Legislative Update

27 January 2002
Number 02-02
(As of today: 3,478 subscribers)

Midpoint in the 2002 Session on Wednesday the 30th

· Medical Marijuana
Santa Fe New Mexican: "Senator Rod Adair, R-Roswell, led the charge against the grow-your-own provision" [in the Medical Marijuana Bill.]
· Senator Adair Answers "Drug" Questionnaire

Medical Marijuana

Last year I made it clear to my constituents that after much study and prayerful consideration I had reached a difficult decision to support a bill which allowed seriously ill patients to have access to marijuana under very restrictive, state supervised control. That entire issue has been described as "medical marijuana." My view has not changed. Last year's bill passed the senate 29-12, as a number of my colleagues reached the same conclusions I had, but it died in the house.

This past Tuesday (Jan 22) the Public Affairs Committee met to consider this year's proposal. It was considerably different. It contained new provisions allowing patients approved for the program to have in possession one ounce of marijuana, along with "three mature plants and four immature plants."

I immediately concluded that this was a problem (I had only learned of this new version the afternoon before). I asked why these new provisions were in the bill. In his response to that question and some follow-up inquiries, the Department of Health attorney admitted to me that the DOH had just "kind of reconsidered all this during 2001" and decided they just did not want to have all the administrative burden and responsibility which would come with supervising this program. My response was that that was actually not an acceptable position.

The DOH can't just "opt out" of its role, and encourage marijuana gardens to spring up all over the state. If we are going to have this program, and I believe we should, the State of New Mexico is going to have to supervise it. To make my point, I asked where the seeds would come from for these plants that the patients were going to have to plan (under the proposed language in the bill). The sponsor replied, "That's a good question." There was no workable answer. They were contemplating a "system" in which people would have to break the law to get their gardens started. It did not seem like a good idea.

I immediately hand-wrote an amendment which deleted the provisions about "growing your own plants," and I added language deleting the "one ounce in possession" provision as well. That amendment passed 6-2. That is where the Santa Fe New Mexican's news coverage came in. The "new" bill was now unworkable and a version very similar to last year' s would have to be introduced.

We met again on Thursday and a Committee Substitute was offered by the sponsors. It is very similar to last year's. The substitute bill passed the Public Affairs Committee 9-0, with all five Democrats and all four Republicans voting "yes." The bill now moves to the Senate Judiciary Committee.

Senator Adair Answers "Drug" Questionnaire

A group calling itself "Protect New Mexico" sent me a questionnaire asking my position on the so-called drug issues. They prefaced their questions with strong statements about their support or opposition to each of the policy issues they were asking about. They said they were asking all candidates for governor and lieutenant governor to do this. I responded immediately, handwriting the responses shown below while opening my mail in the Roswell post office on January 18.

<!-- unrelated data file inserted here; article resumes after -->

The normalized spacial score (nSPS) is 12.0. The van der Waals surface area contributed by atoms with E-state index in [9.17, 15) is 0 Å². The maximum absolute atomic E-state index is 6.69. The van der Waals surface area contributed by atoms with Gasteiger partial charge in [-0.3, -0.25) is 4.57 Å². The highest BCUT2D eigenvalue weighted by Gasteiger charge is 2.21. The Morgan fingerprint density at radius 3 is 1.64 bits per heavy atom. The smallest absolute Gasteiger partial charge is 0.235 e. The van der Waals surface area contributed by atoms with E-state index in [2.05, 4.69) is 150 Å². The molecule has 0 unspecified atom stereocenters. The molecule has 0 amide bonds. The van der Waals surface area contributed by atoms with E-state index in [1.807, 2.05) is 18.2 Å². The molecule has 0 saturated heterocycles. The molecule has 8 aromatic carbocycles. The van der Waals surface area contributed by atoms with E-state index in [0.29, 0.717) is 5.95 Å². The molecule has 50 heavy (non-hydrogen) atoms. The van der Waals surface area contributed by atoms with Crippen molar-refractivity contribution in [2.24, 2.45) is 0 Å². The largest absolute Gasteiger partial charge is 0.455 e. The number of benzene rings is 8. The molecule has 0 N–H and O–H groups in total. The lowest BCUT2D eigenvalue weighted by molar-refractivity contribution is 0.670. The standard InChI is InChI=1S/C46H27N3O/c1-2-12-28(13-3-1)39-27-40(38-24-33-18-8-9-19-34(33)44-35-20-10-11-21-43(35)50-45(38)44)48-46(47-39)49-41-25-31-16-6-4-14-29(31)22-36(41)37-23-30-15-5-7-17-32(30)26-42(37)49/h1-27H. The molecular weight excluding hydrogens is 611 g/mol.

Here are the questions in the survey they mailed me, along with my responses:

1. What is your position on treatment and prevention programs?

A: I support such programs.

2. What is your position on drug courts?

A: I support drug courts.

3. Would you favor or oppose a state administered (medical marijuana) program for medical purposes?

A: If a lawful application of marijuana treatment for severe medical conditions can be designed in statute, I would support such legislation. I support the efforts of physicians and other health care providers who have found that certain conditions, for which there was no other means of alleviating suffering, can have effective treatment with certain applications of THC. I believe that reasonable efforts to alleviate pain and needless suffering should be undertaken if they can be shown to be consistent with other principles of a just and compassionate society. To do otherwise risks cruelty and the failure of human kindness---perhaps sacrificed on the altar of rigidity and absolute conformity to dictated norms not found in American tradition, philosophy, history nor the Judeo-Christian experience.

4. Do you support [legislation to eliminate jail time for first and second time offenders caught with hard drugs like heroin and crack cocaine]?

A: No

5. Do you support or oppose [a bill which will decriminalize certain amounts of marijuana]?

A: Oppose

6. ...[A] bill is expected to be introduced that will eliminate added jail time for repeat drug possession offenders. It also effectively repeals all mandatory enhancements for habitual offenders. Do you support this legislation?

A: I do not support reduction of sentences for offenders or repeat offenders.

7. If elected, would you veto any bill that would legalize or decriminalize drugs, regardless of the floor vote?

A: The Lt. Gov. has no veto power. However, I oppose legalization and would veto such bills if I were governor.

8. Explain what measures you will take to confront the problems caused by illegal drugs in our state.

A: I support increased efforts toward interdiction, and certainly education, treatment and prevention programs which can be proven to have been effective.